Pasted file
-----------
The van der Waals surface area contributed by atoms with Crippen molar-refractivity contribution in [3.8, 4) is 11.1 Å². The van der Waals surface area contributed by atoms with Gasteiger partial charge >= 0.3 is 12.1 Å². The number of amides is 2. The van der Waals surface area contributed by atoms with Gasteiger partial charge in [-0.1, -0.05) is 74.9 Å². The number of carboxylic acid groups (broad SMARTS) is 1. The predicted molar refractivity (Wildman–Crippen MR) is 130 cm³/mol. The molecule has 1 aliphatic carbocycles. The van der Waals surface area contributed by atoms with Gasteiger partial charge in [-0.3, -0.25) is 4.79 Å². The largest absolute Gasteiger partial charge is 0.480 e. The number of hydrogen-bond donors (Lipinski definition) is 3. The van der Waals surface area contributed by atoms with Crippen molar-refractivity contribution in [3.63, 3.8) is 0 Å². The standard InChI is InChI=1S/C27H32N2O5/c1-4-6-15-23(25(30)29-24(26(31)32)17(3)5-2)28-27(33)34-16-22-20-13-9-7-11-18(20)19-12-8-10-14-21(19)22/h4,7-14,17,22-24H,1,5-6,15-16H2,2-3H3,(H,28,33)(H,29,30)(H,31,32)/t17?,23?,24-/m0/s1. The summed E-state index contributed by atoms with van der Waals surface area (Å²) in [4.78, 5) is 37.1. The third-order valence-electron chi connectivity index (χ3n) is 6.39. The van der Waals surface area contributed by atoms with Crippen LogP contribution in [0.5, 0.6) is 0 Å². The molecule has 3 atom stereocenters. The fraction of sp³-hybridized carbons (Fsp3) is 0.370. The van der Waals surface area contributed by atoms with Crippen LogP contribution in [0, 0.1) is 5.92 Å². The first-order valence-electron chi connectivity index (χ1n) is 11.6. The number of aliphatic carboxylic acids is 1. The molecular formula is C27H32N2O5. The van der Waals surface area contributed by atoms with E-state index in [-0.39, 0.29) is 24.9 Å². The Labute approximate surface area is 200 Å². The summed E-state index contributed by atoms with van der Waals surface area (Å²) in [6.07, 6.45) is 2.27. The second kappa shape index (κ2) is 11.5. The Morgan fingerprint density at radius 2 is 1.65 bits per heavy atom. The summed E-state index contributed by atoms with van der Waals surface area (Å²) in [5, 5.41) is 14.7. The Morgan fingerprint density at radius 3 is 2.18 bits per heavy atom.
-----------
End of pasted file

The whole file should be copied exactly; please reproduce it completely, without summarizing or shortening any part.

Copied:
The van der Waals surface area contributed by atoms with Crippen molar-refractivity contribution in [3.8, 4) is 11.1 Å². The van der Waals surface area contributed by atoms with Gasteiger partial charge >= 0.3 is 12.1 Å². The number of amides is 2. The van der Waals surface area contributed by atoms with Gasteiger partial charge in [-0.1, -0.05) is 74.9 Å². The number of carboxylic acid groups (broad SMARTS) is 1. The predicted molar refractivity (Wildman–Crippen MR) is 130 cm³/mol. The molecule has 1 aliphatic carbocycles. The van der Waals surface area contributed by atoms with Gasteiger partial charge in [-0.3, -0.25) is 4.79 Å². The largest absolute Gasteiger partial charge is 0.480 e. The number of hydrogen-bond donors (Lipinski definition) is 3. The van der Waals surface area contributed by atoms with Crippen molar-refractivity contribution in [3.63, 3.8) is 0 Å². The standard InChI is InChI=1S/C27H32N2O5/c1-4-6-15-23(25(30)29-24(26(31)32)17(3)5-2)28-27(33)34-16-22-20-13-9-7-11-18(20)19-12-8-10-14-21(19)22/h4,7-14,17,22-24H,1,5-6,15-16H2,2-3H3,(H,28,33)(H,29,30)(H,31,32)/t17?,23?,24-/m0/s1. The summed E-state index contributed by atoms with van der Waals surface area (Å²) in [4.78, 5) is 37.1. The third-order valence-electron chi connectivity index (χ3n) is 6.39. The van der Waals surface area contributed by atoms with Crippen LogP contribution in [0.5, 0.6) is 0 Å². The molecule has 3 atom stereocenters. The fraction of sp³-hybridized carbons (Fsp3) is 0.370. The van der Waals surface area contributed by atoms with Crippen LogP contribution in [0, 0.1) is 5.92 Å². The first-order valence-electron chi connectivity index (χ1n) is 11.6. The number of aliphatic carboxylic acids is 1. The molecular formula is C27H32N2O5. The van der Waals surface area contributed by atoms with E-state index in [-0.39, 0.29) is 24.9 Å². The Labute approximate surface area is 200 Å². The summed E-state index contributed by atoms with van der Waals surface area (Å²) in [6.07, 6.45) is 2.27. The second kappa shape index (κ2) is 11.5. The Morgan fingerprint density at radius 2 is 1.65 bits per heavy atom. The summed E-state index contributed by atoms with van der Waals surface area (Å²) in [5, 5.41) is 14.7. The Morgan fingerprint density at radius 3 is 2.18 bits per heavy atom.